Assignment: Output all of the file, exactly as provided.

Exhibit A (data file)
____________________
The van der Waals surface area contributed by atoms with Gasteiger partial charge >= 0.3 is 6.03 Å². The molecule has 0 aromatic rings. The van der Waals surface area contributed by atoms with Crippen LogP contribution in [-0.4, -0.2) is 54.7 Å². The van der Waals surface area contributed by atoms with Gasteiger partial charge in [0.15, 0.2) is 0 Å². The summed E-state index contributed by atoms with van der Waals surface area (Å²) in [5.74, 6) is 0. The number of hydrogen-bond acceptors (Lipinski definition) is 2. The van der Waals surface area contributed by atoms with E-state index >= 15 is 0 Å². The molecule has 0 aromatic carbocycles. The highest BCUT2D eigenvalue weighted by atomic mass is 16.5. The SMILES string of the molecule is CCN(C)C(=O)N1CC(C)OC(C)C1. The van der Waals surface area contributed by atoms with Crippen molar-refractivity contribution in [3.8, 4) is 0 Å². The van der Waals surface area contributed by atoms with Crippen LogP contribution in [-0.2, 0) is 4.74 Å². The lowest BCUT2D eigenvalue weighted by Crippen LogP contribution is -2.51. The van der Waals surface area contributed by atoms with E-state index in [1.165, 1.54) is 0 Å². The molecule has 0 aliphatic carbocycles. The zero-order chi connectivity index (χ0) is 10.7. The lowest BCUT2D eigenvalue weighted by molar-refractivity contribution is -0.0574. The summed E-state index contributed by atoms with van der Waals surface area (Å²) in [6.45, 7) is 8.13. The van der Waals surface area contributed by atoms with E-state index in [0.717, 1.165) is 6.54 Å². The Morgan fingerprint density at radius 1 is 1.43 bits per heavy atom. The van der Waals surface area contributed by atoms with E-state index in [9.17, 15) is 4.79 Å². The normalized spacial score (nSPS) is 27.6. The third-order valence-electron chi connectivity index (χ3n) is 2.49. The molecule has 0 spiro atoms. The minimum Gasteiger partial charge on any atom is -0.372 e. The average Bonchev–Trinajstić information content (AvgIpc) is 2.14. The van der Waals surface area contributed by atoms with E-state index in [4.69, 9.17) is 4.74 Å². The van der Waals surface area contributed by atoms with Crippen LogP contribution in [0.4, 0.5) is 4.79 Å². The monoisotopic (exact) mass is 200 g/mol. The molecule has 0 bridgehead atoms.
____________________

The van der Waals surface area contributed by atoms with Gasteiger partial charge >= 0.3 is 6.03 Å². The molecule has 0 aromatic rings. The van der Waals surface area contributed by atoms with Crippen LogP contribution in [-0.4, -0.2) is 54.7 Å². The van der Waals surface area contributed by atoms with Gasteiger partial charge in [0.15, 0.2) is 0 Å². The summed E-state index contributed by atoms with van der Waals surface area (Å²) in [5.74, 6) is 0. The number of hydrogen-bond acceptors (Lipinski definition) is 2. The van der Waals surface area contributed by atoms with E-state index >= 15 is 0 Å². The molecule has 0 aromatic carbocycles. The highest BCUT2D eigenvalue weighted by atomic mass is 16.5. The SMILES string of the molecule is CCN(C)C(=O)N1CC(C)OC(C)C1. The van der Waals surface area contributed by atoms with Crippen molar-refractivity contribution in [3.8, 4) is 0 Å². The van der Waals surface area contributed by atoms with Crippen LogP contribution in [-0.2, 0) is 4.74 Å². The lowest BCUT2D eigenvalue weighted by Crippen LogP contribution is -2.51. The van der Waals surface area contributed by atoms with E-state index in [1.165, 1.54) is 0 Å². The molecule has 0 aliphatic carbocycles. The zero-order chi connectivity index (χ0) is 10.7. The lowest BCUT2D eigenvalue weighted by molar-refractivity contribution is -0.0574. The summed E-state index contributed by atoms with van der Waals surface area (Å²) in [6.45, 7) is 8.13. The van der Waals surface area contributed by atoms with E-state index in [0.717, 1.165) is 6.54 Å². The Morgan fingerprint density at radius 1 is 1.43 bits per heavy atom. The van der Waals surface area contributed by atoms with E-state index in [9.17, 15) is 4.79 Å². The normalized spacial score (nSPS) is 27.6. The third-order valence-electron chi connectivity index (χ3n) is 2.49. The molecule has 0 spiro atoms. The minimum Gasteiger partial charge on any atom is -0.372 e. The average Bonchev–Trinajstić information content (AvgIpc) is 2.14. The van der Waals surface area contributed by atoms with E-state index in [4.69, 9.17) is 4.74 Å². The van der Waals surface area contributed by atoms with Crippen LogP contribution in [0.4, 0.5) is 4.79 Å². The monoisotopic (exact) mass is 200 g/mol. The molecule has 0 bridgehead atoms.